Our road with Joey is different, not as simple – definitely harder, but in some ways a little more…like magic.  This summer Joey you have decided to take 5 steps forward.  You now want to choose where and when we go out and what to eat, not just accepting of what is put in front of you.  And vacation!  Now that you got the hang of time, well – why would we spend our time doing anything else?  We can go on VACATION!  And boy oh boy are you right!!  But somehow when you got the vacation memo you didn’t get the finance one. So, it’s complicated and Joey makes 5 steps forward and autism takes 4 steps back.  So we struggle as we watch you unfold and enjoy life’s pure magic…. but with a large side order of autism’s frustration.

We’ve had to patiently help you learn to cope with the knowledge of time and choices and balance it with reality.  Not easy for a guy with autism.   But with God’s grace and using every resource our family has been blessed with, we are figuring it out and thankfully you are gaining each step back that autism stole once again.

So Joey, you have begun to slowly accept that sometimes we have to do what we don’t want to.   But now with the joy of knowing you have desires and wishes and in some tiny way that makes my heart sing.  Such a simple thing that most take for granted. A wish.  But not to us, because now we get the beauty of seeing you wish for something and at times able to make it come true.  How lucky can a mom get?  Wish big Joey!

It’s a different road with you Joey, even when you make improvement we can’t let go.  We move forward but we continue this journey ahead of us – together.  Moving on, for you and for us it’s harder, it’s often not fair and it’s far from letting go.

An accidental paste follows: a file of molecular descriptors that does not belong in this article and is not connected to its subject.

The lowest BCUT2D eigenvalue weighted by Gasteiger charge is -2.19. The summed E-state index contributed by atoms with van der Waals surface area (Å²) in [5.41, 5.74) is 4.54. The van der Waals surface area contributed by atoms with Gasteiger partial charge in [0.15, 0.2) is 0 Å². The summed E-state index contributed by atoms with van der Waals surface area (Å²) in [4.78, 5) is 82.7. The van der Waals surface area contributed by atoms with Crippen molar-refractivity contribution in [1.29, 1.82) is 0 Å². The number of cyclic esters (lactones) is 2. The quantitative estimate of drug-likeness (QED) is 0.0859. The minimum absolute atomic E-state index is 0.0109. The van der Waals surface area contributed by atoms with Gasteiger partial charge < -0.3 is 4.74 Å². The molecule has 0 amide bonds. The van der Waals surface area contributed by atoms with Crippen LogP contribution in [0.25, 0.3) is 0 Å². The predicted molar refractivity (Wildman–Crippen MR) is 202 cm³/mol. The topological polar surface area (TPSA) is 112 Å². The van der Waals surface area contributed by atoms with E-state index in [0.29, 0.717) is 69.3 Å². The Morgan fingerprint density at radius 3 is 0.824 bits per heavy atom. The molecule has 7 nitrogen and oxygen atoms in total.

So we stand here, at a crossroads.  Letting go and holding on.

And then thankfully like a wave, it hits me, it’s going to be okay, it has to be.  Joey you have some amazing skills and we have learned time and time again, that as long as we don’t give up, we can make it better.  So even when the school bus stops coming every day, I will find a way to keep your life fulfilled and happy.  I have to, God gave me the gift of your heart to hold.  So, I take a breath and find strength. There is no option here and there is no letting go.

I marvel at the man my son Nicholas is and enjoy the freedom and power of his youth.  I love his confidence and passion and know he will make a difference in people lives.

For my Joey it’s simpler, but yet just as important, he’s made a difference in our lives.  Our little family.  We have gained patience and understanding.  We have learned what a gift a wish is.   We have learned unconditional love and hope.  Joey you have given us without a doubt hope.  We know hope is the most important thing anyone could have or give.  Now we have tomorrow.

So, I guess it’s time to clean up.  I call Joey to come help me, he comes willingly and smiling.  We start picking things up together. Joey signs for donut, yes, after this we will go get a donut.  It’s a deal. He grins ear to ear and continues.

I giggle and think to myself – so I guess we are blessed, blessed to let go and maybe, just maybe if you look a little closer, blessed to hold on.